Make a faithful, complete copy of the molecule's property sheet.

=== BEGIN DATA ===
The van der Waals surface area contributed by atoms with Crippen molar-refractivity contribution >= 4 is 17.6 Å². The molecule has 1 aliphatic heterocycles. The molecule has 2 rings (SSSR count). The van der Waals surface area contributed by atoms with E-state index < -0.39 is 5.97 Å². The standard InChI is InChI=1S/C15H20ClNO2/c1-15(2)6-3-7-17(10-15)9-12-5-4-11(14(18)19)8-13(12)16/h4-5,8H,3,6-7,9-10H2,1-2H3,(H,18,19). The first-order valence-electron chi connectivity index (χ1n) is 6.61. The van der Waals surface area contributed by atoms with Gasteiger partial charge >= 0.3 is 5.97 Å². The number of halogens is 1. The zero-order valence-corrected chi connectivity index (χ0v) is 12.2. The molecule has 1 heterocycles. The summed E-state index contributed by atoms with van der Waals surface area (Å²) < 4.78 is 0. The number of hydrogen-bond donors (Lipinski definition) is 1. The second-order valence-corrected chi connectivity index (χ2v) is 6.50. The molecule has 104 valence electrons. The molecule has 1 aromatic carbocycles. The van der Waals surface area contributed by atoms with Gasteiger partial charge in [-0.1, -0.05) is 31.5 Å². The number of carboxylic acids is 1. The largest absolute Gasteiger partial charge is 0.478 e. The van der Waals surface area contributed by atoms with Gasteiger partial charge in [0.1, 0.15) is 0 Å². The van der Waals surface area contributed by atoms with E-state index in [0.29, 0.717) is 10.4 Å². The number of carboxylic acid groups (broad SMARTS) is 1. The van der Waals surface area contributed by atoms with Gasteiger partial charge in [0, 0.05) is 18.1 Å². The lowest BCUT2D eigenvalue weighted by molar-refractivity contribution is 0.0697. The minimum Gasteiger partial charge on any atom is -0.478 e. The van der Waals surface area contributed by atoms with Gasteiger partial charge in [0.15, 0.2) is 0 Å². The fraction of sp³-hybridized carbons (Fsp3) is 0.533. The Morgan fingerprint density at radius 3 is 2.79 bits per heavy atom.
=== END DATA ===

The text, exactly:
The van der Waals surface area contributed by atoms with Crippen molar-refractivity contribution >= 4 is 17.6 Å². The molecule has 1 aliphatic heterocycles. The molecule has 2 rings (SSSR count). The van der Waals surface area contributed by atoms with E-state index < -0.39 is 5.97 Å². The standard InChI is InChI=1S/C15H20ClNO2/c1-15(2)6-3-7-17(10-15)9-12-5-4-11(14(18)19)8-13(12)16/h4-5,8H,3,6-7,9-10H2,1-2H3,(H,18,19). The first-order valence-electron chi connectivity index (χ1n) is 6.61. The van der Waals surface area contributed by atoms with Gasteiger partial charge >= 0.3 is 5.97 Å². The number of halogens is 1. The zero-order valence-corrected chi connectivity index (χ0v) is 12.2. The molecule has 1 heterocycles. The summed E-state index contributed by atoms with van der Waals surface area (Å²) < 4.78 is 0. The number of hydrogen-bond donors (Lipinski definition) is 1. The second-order valence-corrected chi connectivity index (χ2v) is 6.50. The molecule has 104 valence electrons. The molecule has 1 aromatic carbocycles. The van der Waals surface area contributed by atoms with Gasteiger partial charge in [-0.1, -0.05) is 31.5 Å². The number of carboxylic acids is 1. The largest absolute Gasteiger partial charge is 0.478 e. The van der Waals surface area contributed by atoms with Gasteiger partial charge in [0.1, 0.15) is 0 Å². The van der Waals surface area contributed by atoms with E-state index in [0.29, 0.717) is 10.4 Å². The number of carboxylic acid groups (broad SMARTS) is 1. The van der Waals surface area contributed by atoms with Gasteiger partial charge in [0, 0.05) is 18.1 Å². The lowest BCUT2D eigenvalue weighted by molar-refractivity contribution is 0.0697. The minimum Gasteiger partial charge on any atom is -0.478 e. The van der Waals surface area contributed by atoms with Gasteiger partial charge in [0.15, 0.2) is 0 Å². The fraction of sp³-hybridized carbons (Fsp3) is 0.533. The Morgan fingerprint density at radius 3 is 2.79 bits per heavy atom.